If you are a writer, chances are that you must have heard of NaNoWriMo. It’s a month-long challenge where writers across the globe aim to finish 50000 words in 30 days. So, if you break those words by daily requirement, you need to write 1766 words or roughly 7 MS Word pages a day.
From the time Chris Baty introduced this challenge, way back in 1998, novels were regularly birthed in the month of November. I personally know many writers who would have never written a novel, if not for NanNoWrimo.
Why 50000 words? An average novel is anywhere between 50k-90k words. If you finish the first 50k words, you are half way there. Considering that most writers suffer from procrastination, this challenge eliminates the “starting problem” and delivers a kick in the pants to get their muses show up for work. What’s not to love about a goal like this?
But I get it. It’s scary to face that empty screen. How the heck are you going to fill it all up 50000 words, your mind demands, poking you in the ribs. Muttering an ouch, you try to ignore your doubts and put on a brave face.
Ignoring your mind’s questions is always a bad idea. That question is actually your sub-conscious asking you whether you are committed, whether you are prepared, whether you are writer enough to win this challenge. You have to answer it. You don’t have a choice.
It’s surprising how often we ignore this voice. All it needs is the assurance that you can do it.
It’s also surprising that, we would never think of showing up at an interview or an examination without being prepared, yet many writers just join in at the last minute (or join without any prep) and hope to win. Not gonna happen!
Like all challenges, this one is also tough, it will test you and scare you and if you do not stand committed, it will break you and push you out (no matter how much you shrug it off as cest la vie, you will know that you failed and sometimes, that’s the bitterest of all criticism.)
So. Here are my top 3 preparation tips for anybody thinking to attempt NaNoWriMo this year.
1. Start NOW.
Never ignore your fears and doubts. Face them, answer them, tackle them. Tell your mind that you are going to do it – period. Because – ta da – you have a plan! What plan? Now is the time to plan. You have nearly 2 weeks until Day 1 of the challenge. Spend this time plotting your novel. How to do that? Get all your previous half-completed novels out and select one that’s the most developed. You have none? Then start plotting a fresh idea, something that has been on your mind for a long time. You don’t have one of those either? Go to Plot Generator, keep generating plots until you find the one that piques your interest, and start working on it.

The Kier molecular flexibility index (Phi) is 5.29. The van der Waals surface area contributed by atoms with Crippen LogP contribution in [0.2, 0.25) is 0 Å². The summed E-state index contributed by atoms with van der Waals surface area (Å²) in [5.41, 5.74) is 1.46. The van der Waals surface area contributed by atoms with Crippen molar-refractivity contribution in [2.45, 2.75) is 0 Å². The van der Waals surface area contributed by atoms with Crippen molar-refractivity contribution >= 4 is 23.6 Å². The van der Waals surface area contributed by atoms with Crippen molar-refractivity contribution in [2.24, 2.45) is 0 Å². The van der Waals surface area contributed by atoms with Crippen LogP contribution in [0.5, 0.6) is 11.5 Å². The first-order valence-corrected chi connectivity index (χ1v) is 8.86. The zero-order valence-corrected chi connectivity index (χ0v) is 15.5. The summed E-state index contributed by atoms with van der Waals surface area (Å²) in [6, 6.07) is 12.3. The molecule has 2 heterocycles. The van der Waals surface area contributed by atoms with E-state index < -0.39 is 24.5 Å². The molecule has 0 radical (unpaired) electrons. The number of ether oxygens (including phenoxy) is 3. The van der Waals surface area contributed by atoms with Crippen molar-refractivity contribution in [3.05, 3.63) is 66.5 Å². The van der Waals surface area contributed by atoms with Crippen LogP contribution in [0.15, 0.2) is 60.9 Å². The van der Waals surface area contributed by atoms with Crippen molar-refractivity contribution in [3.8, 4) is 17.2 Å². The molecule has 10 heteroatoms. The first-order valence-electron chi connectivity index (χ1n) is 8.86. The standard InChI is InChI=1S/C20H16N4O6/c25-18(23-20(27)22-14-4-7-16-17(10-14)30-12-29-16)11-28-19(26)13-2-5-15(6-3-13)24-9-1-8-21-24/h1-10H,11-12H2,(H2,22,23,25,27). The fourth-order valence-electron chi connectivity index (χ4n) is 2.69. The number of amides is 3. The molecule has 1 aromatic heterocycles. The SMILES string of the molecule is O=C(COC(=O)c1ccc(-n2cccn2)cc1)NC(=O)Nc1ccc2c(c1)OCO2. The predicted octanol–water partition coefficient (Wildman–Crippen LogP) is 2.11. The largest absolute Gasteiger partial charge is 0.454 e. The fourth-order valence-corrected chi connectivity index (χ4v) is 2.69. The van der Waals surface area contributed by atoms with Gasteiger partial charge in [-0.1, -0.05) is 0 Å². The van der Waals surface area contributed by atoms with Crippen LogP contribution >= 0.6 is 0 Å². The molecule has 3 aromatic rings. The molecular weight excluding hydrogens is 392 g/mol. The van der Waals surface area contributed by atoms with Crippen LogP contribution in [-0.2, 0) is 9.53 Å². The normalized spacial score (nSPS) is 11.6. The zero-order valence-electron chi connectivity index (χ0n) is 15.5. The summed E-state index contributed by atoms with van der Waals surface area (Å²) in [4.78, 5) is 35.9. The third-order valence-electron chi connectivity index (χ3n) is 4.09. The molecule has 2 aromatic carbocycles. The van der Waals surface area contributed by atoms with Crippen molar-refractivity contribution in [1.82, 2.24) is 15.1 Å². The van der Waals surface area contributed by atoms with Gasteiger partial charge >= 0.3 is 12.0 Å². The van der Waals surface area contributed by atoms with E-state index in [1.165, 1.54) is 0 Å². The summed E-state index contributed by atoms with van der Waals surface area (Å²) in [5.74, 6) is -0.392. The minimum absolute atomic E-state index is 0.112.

2. Form a Habit.
The habit of NaNo Prep – this simply means you pick a time, ideally the same time (for me, early morning just after I wake up is the best time) and make it your NaNo time. Spend 30 minutes every day this month plotting your novel (you are encouraged to spend more time, but if you have only 30 minutes, then you better start writing!). Not only will this eliminate “oh my god what comes now, I don’t know!” moments during NaNoWriMo month, this will also set the habit of sitting and writing everyday in November. A couple of links given below talk about the same idea, so don’t skip reading them. The idea is to write 7 pages every day and that can happen only when you make it a habit.
3. Be Ready.
Mentally, physically, emotionally – be ready. You want to be a writer? It ain’t gonna happen by itself. You want to complete a novel? It ain’t gonna write itself. You want to be famous, beloved, immortal? You need to do everything to make it happen. Get your laptop (or notebooks and pens) in order. Get your writing space (please tell me you have one!) in order. After you finish outlining and doing character sketches this month, save those notes in a folder and keep it on your writing desk, so that you can refer them any time. Look forward to editing your novel this January… that would give you the impetuous to finish the damn thing in November!
All others come later. You be prepared with a blurb and an outline, with a decent workspace and laptop/PC/writing medium, and you show up every single day next month and commit to writing at least 1800 words… your story WILL come to you. And that’s how you win a challenge ☺. All the best!